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The LOW TEMPERATURE EXPERIMENT

Ram Avinery  
Instructor

 

Room: Nano Center 35

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Contents:

  1. Introduction
  2. Topics of the experiment
  3. How to prepare for the experiment?
  4. The experimental schedule
  5. Literature
  6. Links

 

Introduction:

The LOW TEMPERATURE EXPERIMENT deals with the only two macroscopically observable quantum effects namely SUPERCONDUCTIVITY and SUPERFLUIDITY.

SUPERCONDUCTIVITY is a phenomenon which occurs if condensed matter is cooled down below a certain, so called critical temperature, Tc. Then suddenly its electrical conductivity becomes infinite and within certain limitations, current can be transported without losses. Further more a superconductor tries to keep its interior free of any magnetic field, by creating surface currents, an effect called the MEISSNER EFFECT. Materials which fulfill the two requirements R=0 and the MEISSNER EFFECT (B=0) are called superconductors and can be found among metals, alloys and recently also among ceramics.

SUPERFLUIDITY occurs in liquid helium (LHe) below the lambda point, a temperature, where the viscosity becomes zero and the heat conductivity infinite. In that case no local overheating is possible which can be seen in the absence of bubbles. Since the viscosity is zero, superfluid LHe can creep into the smallest openings and pass the thinnest tubes without resistance. Superfluidity is explained by the Bose-Einstein condensation where Bosons condensate into one low-energy macroscopic quantum state, described by one wavefunction. Among atoms only helium remains liquid at such low temperature that the effect can be observed. The case of superconducting electrons is somewhat more diffcult since they are fermions and by Pauli principle not allowed to occupy a single state. They nevertheless do so by coupling into Boson-like pairs as is explained in the BCS-Theorie (Bardeen, Cooper, Schrieffer).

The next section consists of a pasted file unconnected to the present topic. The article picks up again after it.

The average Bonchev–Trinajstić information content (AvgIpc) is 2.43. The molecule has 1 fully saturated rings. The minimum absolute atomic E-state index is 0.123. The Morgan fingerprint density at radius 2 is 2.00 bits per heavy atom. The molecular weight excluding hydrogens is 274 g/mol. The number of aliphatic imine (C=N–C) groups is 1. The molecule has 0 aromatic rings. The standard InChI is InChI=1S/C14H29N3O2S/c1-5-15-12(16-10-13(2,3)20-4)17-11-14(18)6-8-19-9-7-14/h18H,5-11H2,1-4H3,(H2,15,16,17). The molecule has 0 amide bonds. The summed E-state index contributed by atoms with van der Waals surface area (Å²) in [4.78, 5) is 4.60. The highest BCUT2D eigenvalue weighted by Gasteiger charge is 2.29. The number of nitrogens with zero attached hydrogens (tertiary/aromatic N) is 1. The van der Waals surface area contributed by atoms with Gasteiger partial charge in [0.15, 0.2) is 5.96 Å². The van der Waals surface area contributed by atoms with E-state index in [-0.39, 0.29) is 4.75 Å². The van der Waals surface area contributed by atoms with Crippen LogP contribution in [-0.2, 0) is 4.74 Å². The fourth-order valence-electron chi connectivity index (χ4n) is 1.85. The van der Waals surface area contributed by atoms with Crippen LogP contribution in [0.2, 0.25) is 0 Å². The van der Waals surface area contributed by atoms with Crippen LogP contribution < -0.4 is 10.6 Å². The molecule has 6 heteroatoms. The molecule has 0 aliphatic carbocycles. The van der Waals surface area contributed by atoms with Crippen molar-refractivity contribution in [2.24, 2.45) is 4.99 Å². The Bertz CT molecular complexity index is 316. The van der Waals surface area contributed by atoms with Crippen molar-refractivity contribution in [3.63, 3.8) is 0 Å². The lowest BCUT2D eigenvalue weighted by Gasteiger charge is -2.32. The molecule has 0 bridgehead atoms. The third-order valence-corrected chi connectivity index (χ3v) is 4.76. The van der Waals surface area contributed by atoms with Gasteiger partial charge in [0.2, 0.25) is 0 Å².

Topics of the experiment:

  • Learning how to perform a low temperature experiment. This includes dealing with cryostats, dewars, vacuum pumps, thermometers, liquid nitrogen, liquid helium and the transfer of those liquids.
  • Calibration of a low temperature thermometer (carbon glass).
  • Measuring the critical temperature of a thin superconducting film.
  • Measuring the critical magnetic field of this film as a function of temperature.
  • Detection of the Meissner effect on two bulk superconductors at different temperatures.
  • Determining the lambda point of LHe by measuring the heat capacity.
  • Evaluation of the heat conductivity as a function of temperature.

http://www.tau.ac.il/~lab3/LOWTEMP/sla.jpg

Demonstration of an Autostable Superconducting
Magnetic Bearing (not the content of the experiment).

 

 

How to prepare for the experiment?

  1. Read the relevant literature, focus especially on the experimental equipment
  2. Make sure yourself that you understand the experimental technique.
  3. Answer the preparation questions. (in the experiment's instructions)

 

 

The experimental schedule:

  1. Written exam - approximately 1 hour.
  2. Cooling down the system ~1hr
  3. Temperature sensor calibration ~1hr
  4. Various sub-experiments, each 1-3 hours

 

Reading material:

1.      The main file 'lowtemp1': download Word file or view PDF file

2.      The description of the computer program 'lowtemp2':  download Word file or view PDF file

3.      The wiring of the probe 'lowtemp3': download Word file or view PDF file

4.      He properties:           download pdf file

5.      Reading material 4:  download pdf file

6.      Level Sensor:            download pdf file

7.      Sample Holder:         download pdf file

 

 

Links:

  1.  U.S. Department of Energy

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